For goodness sake ,if we cannot educate people sufficiently to make their own decisions on whether they have a mobile phone or not for which they may or may not need insurance, its no wonder we are descending into a bureaucratic nightmare and having to legislate for complete idiots!

    Report on 01 November 2011  |  Love thisLove  1 love
  • The Financial Advisor
    Love rating 0
    The Financial Advisor said

    It's great to see the reactions from everyone/general public on the issue of banks mis-selling. So I am going to put this question out there.....if you are so concerned why not write to your bank and do something about it? If you are concerned about packaged current accounts, home insurance polices, and car insurance policies do something about it!?

    Why not write to your bank and ask for a pick 'n' mix bank account where you can add on the facilities you wish to use! If we all wrote back to them saying we want this and created a demand I'm sure that this would be done!

    As for Dame.....wake up smell the coffee and listen to yourself! back in the day.......yawn! grow up and learn how to manage your own money! come on!? seriously did you need a bank manager to tell you what to do back then? I can safely say you have jumped on the band wagon because you have nothing else better to do!

    As a financial advisor i can safely state that the commission payable of £8000 is a mis-interprtation of your client specific illustration provided to you buy your advisor / bank. It sounds like you were being advised on a funeral policy and the premiums you would pay over the term would be £8000. At least the advisor who gave you the quote had the decency to post it to you and let you read the illustration but you still failed to understand it! what a shame!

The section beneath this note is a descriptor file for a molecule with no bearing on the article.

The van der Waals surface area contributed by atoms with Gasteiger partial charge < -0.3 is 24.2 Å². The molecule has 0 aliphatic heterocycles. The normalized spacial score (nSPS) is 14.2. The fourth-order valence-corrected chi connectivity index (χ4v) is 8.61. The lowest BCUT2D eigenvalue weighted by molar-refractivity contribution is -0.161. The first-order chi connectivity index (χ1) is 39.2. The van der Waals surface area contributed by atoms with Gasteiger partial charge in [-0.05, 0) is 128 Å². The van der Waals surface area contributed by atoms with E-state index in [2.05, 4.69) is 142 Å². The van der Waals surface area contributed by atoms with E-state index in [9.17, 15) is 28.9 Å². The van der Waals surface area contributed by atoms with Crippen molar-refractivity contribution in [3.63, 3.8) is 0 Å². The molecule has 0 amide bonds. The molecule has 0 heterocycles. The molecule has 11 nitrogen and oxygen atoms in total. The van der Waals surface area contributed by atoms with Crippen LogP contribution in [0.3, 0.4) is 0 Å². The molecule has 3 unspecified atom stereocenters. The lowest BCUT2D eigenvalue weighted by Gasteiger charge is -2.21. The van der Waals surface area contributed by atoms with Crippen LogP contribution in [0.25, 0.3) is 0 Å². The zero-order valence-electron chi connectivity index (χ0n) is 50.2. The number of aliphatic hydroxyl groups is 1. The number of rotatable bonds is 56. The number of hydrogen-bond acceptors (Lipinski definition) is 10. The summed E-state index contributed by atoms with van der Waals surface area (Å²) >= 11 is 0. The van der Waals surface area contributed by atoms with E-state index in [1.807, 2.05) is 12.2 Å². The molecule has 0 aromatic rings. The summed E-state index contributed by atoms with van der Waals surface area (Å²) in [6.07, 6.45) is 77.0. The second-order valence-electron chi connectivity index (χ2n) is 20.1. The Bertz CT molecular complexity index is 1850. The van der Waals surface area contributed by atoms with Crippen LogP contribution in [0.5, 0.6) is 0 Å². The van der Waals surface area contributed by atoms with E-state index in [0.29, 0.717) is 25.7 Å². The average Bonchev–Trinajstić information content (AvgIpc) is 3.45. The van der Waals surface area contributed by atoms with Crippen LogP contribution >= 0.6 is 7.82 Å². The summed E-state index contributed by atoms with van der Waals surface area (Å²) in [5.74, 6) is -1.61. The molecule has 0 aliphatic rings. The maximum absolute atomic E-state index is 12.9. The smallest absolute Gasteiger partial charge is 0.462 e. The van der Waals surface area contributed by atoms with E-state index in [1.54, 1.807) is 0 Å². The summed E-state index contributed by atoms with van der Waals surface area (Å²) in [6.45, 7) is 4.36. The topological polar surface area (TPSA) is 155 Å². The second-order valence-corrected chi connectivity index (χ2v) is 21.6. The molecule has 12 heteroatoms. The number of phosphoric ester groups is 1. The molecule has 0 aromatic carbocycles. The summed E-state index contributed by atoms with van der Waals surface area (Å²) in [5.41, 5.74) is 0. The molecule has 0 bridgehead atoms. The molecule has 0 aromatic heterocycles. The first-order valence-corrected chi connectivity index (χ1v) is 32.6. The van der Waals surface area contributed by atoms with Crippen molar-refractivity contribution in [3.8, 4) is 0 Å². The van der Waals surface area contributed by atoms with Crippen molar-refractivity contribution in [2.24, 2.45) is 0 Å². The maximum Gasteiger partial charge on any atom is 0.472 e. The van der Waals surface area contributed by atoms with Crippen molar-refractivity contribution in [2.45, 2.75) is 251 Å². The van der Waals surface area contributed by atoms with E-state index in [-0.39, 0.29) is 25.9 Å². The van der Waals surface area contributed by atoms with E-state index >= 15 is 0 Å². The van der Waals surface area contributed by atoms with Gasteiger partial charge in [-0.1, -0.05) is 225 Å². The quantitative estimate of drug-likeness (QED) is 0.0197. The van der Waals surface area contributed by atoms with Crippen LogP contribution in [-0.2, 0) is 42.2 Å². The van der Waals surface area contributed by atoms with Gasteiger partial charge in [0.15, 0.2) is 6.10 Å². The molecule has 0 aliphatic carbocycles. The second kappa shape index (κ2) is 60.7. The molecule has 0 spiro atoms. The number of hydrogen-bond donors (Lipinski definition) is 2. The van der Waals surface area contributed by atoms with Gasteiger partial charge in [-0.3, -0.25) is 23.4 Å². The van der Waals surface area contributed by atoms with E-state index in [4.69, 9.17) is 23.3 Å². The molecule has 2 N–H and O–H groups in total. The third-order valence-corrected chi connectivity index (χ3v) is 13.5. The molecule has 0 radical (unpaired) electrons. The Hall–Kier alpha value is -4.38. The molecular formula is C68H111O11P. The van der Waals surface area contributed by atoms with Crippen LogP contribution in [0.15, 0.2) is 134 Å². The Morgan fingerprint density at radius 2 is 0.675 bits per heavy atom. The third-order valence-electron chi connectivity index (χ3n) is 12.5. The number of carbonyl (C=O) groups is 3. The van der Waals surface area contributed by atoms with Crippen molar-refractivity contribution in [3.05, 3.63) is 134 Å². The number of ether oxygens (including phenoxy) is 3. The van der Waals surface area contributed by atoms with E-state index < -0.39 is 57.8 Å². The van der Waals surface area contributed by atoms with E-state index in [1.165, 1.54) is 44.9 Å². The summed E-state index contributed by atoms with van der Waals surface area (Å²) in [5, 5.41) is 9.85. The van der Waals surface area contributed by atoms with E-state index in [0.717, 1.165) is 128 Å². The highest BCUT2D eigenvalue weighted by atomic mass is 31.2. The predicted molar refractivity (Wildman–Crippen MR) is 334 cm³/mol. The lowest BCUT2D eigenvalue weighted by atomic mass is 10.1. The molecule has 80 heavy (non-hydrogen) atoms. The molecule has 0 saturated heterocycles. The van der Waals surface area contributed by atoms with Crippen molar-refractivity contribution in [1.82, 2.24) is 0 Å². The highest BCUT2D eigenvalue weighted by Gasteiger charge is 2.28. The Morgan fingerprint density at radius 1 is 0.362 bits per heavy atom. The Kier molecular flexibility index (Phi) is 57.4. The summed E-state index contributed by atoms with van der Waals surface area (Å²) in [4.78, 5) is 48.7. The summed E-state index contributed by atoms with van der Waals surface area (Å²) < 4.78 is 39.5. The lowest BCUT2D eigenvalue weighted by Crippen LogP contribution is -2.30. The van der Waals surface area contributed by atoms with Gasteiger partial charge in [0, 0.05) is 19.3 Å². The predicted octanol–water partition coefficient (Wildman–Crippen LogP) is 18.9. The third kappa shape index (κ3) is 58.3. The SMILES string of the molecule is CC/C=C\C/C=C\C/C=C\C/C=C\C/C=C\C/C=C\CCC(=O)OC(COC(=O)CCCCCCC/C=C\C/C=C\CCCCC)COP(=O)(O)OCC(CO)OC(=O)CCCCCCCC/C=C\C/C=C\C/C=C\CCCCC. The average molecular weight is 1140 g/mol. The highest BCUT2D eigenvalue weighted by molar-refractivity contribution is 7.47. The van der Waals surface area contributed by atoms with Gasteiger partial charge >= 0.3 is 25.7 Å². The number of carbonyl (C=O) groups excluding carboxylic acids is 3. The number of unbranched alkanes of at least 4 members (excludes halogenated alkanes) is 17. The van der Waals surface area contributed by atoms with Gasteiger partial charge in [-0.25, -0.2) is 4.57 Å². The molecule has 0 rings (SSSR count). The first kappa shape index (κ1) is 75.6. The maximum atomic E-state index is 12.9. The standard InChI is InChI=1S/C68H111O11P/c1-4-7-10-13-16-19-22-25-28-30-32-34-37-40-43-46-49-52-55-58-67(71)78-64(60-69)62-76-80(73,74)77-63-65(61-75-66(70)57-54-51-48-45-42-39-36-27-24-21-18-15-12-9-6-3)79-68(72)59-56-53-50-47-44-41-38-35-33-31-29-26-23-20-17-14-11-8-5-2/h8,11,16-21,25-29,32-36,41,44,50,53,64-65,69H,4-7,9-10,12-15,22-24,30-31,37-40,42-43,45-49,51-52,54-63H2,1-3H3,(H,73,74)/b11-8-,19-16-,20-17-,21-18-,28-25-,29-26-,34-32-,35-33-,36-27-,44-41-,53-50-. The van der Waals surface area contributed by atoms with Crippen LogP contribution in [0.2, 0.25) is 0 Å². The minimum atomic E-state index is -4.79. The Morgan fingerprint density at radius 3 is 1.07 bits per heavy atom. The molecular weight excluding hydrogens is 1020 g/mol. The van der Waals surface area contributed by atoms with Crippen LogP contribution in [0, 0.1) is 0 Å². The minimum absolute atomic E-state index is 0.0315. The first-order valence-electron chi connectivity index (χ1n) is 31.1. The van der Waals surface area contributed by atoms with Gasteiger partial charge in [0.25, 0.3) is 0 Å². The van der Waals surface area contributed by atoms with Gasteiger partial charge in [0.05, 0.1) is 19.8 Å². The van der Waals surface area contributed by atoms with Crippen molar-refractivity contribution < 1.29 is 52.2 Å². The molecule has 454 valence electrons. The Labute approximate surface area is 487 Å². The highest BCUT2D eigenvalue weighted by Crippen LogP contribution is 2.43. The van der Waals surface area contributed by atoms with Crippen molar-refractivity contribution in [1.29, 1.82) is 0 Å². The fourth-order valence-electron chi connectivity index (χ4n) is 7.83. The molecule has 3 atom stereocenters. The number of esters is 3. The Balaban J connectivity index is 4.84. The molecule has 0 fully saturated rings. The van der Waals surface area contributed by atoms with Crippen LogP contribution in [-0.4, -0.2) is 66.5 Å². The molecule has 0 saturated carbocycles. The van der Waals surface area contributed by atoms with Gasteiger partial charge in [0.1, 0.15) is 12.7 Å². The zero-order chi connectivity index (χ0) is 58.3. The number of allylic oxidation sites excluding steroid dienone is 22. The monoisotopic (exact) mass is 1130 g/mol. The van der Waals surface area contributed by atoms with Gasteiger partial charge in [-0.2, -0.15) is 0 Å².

Report on 01 November 2011  |  Love thisLove  0 loves
  • jenc
    Love rating 1
    jenc said

    Well it is buried somewhere in the very small print thatthat you aren't even covered by the insurance if you are over a certain age. They could cwertainly be more upfront over that

    Report on 01 November 2011  |  Love thisLove  0 loves
  • Iamcoldsteve
    Love rating 329
    Iamcoldsteve said

    I did think the article was written so that Santander come out smelling of roses. I wonder if the result was in and that is why the article was commissioned?

    Anyway, one thing about 'bank account reviews'. After leaving university, with an smallish overdraft, I was paying it off with random amounts every month, when they asked me to come in for a review. As I like to understand what I am hearing, I said that I would consider their options and come back in a couple of weeks (which I can't say they were particularly overjoyed with). I assessed each and every option they came up with, and compared them all to continuing with how I was doing it (using the monthly average I had been paying it down with). It may come as a surprise that each and every option the bank suggested cost me more money. I think they were genuinely surprised when I came in with a printed excel sheet with all the figures on, with a comparison to my method. After I explained the workings (I shouldn't have needed to, but it was actaully necessary), I politely declined their not so generous options and left. They also tried every comment in the book to persuade me, but the facts don't lie.

    As I am numerically astute, I found it easy to see through their words. BUT it did make me think how many other people would just accept what the bank told them was the best option? Some may have been the best option ........ for the bank.

    Report on 01 November 2011  |  Love thisLove  1 love
  • John Fitzsimons
    Love rating 43
    John Fitzsimons said

    Iamcoldsteve and The Financial Adviser

    You are quite right, Santander is indeed an advertiser. As you will have noticed, you don't have to pay anything to use, so we have to make some revenue through advertising. This is not a charity. We have staff with mortgages to pay after all.